[The physics of his birth are invariant, but the coordinates assigned to the event are not]
     
    Last edited: Jan 4, 2018
  12. Jan 4, 2018 #11
    ibriggs444, Newton was such a genius, he managed to be born on both dates. In order to collect double the presents!

    I believe his mother grumbled some choice, pithy Anglo-Saxon terminology at having to endure such an obstreperous brat.
     
  13. Jan 5, 2018 #12

    sophiecentaur

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    He was 'not a nice person', by all reports but was around at a time of change in knowledge and thinking. He bullied Hooke, who I expect he recognised as equally smart. If Newton had become ill and died, someone like Hooke would probably have carried the baton and we could have had Hooke's 1,2 and 3 Laws of motion.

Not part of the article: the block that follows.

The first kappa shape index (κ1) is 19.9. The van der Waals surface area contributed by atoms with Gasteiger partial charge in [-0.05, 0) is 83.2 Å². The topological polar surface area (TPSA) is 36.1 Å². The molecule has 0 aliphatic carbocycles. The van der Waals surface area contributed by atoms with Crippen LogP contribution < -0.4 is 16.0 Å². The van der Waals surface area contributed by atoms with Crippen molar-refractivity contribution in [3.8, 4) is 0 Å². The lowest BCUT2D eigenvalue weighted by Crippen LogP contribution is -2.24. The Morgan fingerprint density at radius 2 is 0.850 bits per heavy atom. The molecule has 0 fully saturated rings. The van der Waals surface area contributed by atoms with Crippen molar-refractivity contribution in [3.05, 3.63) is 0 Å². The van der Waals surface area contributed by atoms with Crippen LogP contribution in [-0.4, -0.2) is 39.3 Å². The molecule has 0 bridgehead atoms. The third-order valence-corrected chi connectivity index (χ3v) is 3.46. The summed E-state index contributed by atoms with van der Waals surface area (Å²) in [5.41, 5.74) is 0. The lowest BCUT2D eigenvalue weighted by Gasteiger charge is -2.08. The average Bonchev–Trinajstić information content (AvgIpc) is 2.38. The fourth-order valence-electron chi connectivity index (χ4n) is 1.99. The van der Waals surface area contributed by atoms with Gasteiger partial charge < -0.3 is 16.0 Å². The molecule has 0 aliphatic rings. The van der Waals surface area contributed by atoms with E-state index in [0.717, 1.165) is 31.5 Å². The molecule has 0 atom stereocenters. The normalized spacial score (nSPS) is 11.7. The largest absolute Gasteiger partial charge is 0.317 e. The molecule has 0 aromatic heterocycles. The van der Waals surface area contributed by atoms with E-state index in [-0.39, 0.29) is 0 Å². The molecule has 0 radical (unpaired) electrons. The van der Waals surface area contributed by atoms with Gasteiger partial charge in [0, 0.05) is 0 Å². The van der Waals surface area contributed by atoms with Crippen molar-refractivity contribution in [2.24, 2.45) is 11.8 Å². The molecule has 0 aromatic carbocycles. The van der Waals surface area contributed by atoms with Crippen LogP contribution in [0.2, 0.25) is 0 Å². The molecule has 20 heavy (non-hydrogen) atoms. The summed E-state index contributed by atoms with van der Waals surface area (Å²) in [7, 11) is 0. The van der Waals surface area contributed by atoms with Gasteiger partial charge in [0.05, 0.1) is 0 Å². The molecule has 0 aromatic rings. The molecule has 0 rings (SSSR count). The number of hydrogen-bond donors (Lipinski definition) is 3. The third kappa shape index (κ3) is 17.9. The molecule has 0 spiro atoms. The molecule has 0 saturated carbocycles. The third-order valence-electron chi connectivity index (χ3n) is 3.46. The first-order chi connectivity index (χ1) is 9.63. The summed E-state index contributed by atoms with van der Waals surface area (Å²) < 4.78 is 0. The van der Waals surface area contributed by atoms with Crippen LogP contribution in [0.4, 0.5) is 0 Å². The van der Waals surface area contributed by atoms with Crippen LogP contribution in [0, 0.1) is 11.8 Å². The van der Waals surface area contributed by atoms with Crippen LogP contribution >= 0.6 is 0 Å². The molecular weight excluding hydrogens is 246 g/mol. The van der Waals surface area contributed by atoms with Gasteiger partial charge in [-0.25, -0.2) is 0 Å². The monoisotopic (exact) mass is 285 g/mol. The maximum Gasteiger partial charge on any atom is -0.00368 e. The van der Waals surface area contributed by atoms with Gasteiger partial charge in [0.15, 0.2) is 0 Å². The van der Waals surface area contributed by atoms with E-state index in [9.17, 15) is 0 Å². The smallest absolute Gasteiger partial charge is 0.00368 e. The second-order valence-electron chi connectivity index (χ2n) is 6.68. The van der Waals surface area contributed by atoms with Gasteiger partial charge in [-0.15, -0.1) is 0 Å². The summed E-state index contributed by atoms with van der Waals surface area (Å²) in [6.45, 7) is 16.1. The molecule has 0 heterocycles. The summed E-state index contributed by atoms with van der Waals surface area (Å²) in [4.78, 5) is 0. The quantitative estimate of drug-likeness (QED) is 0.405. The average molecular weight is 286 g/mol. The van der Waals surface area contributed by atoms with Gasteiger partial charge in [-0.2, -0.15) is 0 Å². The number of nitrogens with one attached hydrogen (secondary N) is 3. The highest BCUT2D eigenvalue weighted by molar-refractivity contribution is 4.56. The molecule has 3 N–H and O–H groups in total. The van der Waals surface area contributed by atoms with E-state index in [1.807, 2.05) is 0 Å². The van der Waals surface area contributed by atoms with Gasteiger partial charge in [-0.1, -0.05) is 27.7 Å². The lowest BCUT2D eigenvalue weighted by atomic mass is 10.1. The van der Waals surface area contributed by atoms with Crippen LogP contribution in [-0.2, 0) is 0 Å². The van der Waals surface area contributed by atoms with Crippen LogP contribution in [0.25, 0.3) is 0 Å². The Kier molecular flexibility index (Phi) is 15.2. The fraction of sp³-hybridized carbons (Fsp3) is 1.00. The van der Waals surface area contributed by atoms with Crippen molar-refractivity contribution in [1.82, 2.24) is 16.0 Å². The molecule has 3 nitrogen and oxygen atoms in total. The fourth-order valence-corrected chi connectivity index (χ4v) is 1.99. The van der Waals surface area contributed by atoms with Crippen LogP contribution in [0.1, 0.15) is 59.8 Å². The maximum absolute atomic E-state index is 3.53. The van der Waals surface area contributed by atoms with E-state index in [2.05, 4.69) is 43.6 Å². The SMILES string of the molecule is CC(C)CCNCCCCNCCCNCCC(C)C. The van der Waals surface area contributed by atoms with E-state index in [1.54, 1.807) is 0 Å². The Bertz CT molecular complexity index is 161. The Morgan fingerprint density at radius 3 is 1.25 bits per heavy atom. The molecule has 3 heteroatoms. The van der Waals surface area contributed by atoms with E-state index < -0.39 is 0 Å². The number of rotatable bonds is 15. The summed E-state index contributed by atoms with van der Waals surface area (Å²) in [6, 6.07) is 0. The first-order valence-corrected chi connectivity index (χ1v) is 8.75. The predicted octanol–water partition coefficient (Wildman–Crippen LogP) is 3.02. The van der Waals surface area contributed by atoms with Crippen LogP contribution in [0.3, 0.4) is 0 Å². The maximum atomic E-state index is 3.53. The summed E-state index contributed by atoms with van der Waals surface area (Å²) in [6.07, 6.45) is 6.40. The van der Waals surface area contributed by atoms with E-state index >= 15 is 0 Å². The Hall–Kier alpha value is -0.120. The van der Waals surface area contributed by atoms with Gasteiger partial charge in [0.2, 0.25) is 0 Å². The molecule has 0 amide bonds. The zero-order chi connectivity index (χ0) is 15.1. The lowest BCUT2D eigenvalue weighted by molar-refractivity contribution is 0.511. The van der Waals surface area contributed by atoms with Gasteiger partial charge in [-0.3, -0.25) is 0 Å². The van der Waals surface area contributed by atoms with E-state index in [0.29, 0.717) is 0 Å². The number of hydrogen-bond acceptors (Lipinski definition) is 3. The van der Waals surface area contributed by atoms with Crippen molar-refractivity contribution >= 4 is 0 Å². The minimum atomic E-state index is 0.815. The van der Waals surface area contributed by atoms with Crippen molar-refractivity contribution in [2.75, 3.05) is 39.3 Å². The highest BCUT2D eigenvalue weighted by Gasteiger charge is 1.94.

I feel the same about Einstein. He was first over the line but there were a number of others who could have got there after a bit of a delay. It has to be true that, without Einstein's existence, we would not be using Newtonian Science today - on PF :wink:.
    This is not to belittle any of their achievements but the modern personality cult needs to be treated with reservations.
     
  14. Jan 5, 2018 #13
    sophiecentaur, I concede that you have some good points there. My view is that Newton and Einstein were at the hub of a multitude of contributors. Their genius was to to collect, correlate and clarify the scientific research of their time.

    Unfortunately, the Public is uninterested in complicated. They want short pithy baitclick headlines with A hero and A villain.